Aoiyama (4-6) vs Oho (4-6) – With both rikishi starting the day at 4-6, the one who wins this match will take a step closer to a possible Darwin match on day 15, and the loser will move one loss away from make-koshi. Ugly position to be in, but sumo is a brutal, zero-sum sport. It forces every outcome to be tallied toward a final reckoning on day 15. It’s both terrible and glorious at the same time.

Ichiyamamoto (3-7) vs Kagayaki (4-6) – Ichiyamamoto had a nice 3 match win streak bracketed by a swarm of black stars, which resumed with his surprising day 10 loss to Azumaryu. I think we will see Kagayaki step up and hand Ichiyamamoto his 8th loss for a make-koshi today.

Takarafuji (3-7) vs Sadanoumi (3-7) – Both of these long serving top division stalwarts are teetering on the edge of make-koshi. The loser today will seal the deal, and the winner will survive for another day. The 14-6 career record would seem to heavily favor Takarafuji, but with Takarafuji fighting poorly this March, it’s tough to know how to sort this one.

Kotoshoho (2-8) vs Ryuden (1-9) – Both are already make-koshi, so this content is to see how far they will drop down the ranks for May. Frankly, I think Kotoshoho has a bit of an edge here, as I think he is somewhat less injured.

Abi (5-5) vs Nishikigi (2-8) – Nishikigi is already make-koshi, but if he get a solid hold of Abi, may force Abi to execute some rarely seen yotsu-zumo. That would be quite the treat! Abi holds a 5-2 career advantage in their match ups.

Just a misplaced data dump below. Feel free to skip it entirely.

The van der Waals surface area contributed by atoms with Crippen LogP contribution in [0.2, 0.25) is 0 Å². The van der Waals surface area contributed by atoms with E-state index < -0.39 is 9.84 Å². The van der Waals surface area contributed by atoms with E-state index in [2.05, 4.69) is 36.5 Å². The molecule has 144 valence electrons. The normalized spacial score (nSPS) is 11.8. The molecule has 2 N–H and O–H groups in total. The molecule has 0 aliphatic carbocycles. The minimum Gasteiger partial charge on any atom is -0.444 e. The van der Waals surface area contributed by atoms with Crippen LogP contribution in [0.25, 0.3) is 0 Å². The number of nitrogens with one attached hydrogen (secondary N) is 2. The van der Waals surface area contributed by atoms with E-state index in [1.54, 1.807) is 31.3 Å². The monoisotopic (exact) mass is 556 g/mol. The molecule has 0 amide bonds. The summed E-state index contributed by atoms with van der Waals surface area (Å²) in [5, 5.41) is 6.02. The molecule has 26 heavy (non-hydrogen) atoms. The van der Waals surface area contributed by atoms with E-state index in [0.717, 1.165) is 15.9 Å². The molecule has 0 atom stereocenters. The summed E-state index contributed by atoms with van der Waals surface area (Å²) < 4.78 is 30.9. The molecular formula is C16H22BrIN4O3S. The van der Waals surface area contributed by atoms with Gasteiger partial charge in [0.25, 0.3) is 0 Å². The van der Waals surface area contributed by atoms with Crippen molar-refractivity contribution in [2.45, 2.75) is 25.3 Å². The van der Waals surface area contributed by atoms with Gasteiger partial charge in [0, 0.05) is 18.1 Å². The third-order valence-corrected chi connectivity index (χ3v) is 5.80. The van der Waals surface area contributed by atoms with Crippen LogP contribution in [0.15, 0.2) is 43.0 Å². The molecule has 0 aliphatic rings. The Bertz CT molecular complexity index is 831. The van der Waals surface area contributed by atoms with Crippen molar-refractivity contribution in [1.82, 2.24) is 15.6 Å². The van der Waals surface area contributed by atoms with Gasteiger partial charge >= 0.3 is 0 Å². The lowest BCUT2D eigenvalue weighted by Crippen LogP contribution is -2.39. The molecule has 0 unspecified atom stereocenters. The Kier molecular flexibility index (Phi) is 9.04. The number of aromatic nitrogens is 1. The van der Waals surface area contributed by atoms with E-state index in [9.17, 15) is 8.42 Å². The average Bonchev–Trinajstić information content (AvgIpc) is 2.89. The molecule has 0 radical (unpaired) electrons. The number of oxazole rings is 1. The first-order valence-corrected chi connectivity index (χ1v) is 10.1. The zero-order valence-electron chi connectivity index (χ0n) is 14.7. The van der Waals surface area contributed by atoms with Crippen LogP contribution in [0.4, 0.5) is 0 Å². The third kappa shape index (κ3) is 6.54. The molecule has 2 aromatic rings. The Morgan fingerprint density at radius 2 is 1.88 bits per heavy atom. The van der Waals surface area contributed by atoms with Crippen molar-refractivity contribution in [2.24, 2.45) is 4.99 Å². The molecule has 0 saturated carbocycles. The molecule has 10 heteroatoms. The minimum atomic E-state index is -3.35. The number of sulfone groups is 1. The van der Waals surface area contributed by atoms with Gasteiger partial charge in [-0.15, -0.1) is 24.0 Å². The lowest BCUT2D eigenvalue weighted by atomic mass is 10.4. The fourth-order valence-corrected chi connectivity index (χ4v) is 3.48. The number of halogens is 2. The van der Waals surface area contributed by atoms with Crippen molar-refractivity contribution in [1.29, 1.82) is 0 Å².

Ura (5-5) vs Shodai (6-4) – I am a bit disappointed that Shodai is not going to make a bid for the yusho this March. Him losing Ozeki rank, then winning the yusho would be a perfect “20202s sumo” theme. It’s always crummiest just before it gets dumb. Ura holds a narrow 4-3 edge in their career match ups, but given how they are fighting this tournament, I think I would pick Shodai as the more likely winner.

Tamawashi (2-8) vs Mitakeumi (4-6) – Thirty three (33) career matches between these two, and its Mitakeumi who is heavily favored, 27-6. Add to that that Tamawashi is already make-koshi, and seems to be injured, and it looks like Mitakeumi may find a much desired 5th win to bring him closer to the make/kachi koshi line today.

Hokutofuji (6-4) vs Kotonowaka (8-2) – It’s Hokutofuji’s turn to visit some san’yaku rikishi. He still needs two more wins the reach the safety of 8, and he’s got his work cut out for him today against Kotonowaka, who is already kachi-koshi. Kotonowaka has won every match against Hokutofuji in the past year, so this is a tall order for “ole Stompy” today.

Wakamotoharu (7-3) vs Midorifuji (10-0) – It’s Wakamotoharu’s turn to try and put dirt on Midorifuji. They share a 2-2 career record with the last bout being a Midorifuji win on day 12 of Hatsu 2023. I would expect that if Wakamotoharu can get a working grip, his power sumo will take hold and he should win the match. If Midorifuji can stay mobile, I think the white star will go to him. Should be a fun opening few seconds.

Daieisho (8-2) vs Takayasu (7-3) – Takayasu is fighting for kachi-koshi today, with a generous side helping of knocking Daieisho out of any hope to take the cup. Whatever hope there is is on the paltry side, as Daieisho is 2 wins behind Midorifuji at the start of day 11. He has a 6-11 career record against Takayasu.

Wakatakakage (4-6) vs Tobizaru (4-6) – Both are 4-6, and two losses away from make-koshi. At one point, recently, Wakatakakage was hoping to elevate his record that he might be considered for promotion to Ozeki. But an 8-7 finish in November, a 9-6 finish in January, and a possible make-koshi in Osaka have run these hopes aground. Now he has to fight Tobizaru for a chance to brawl his way up to a likely Darwin match. Ouch.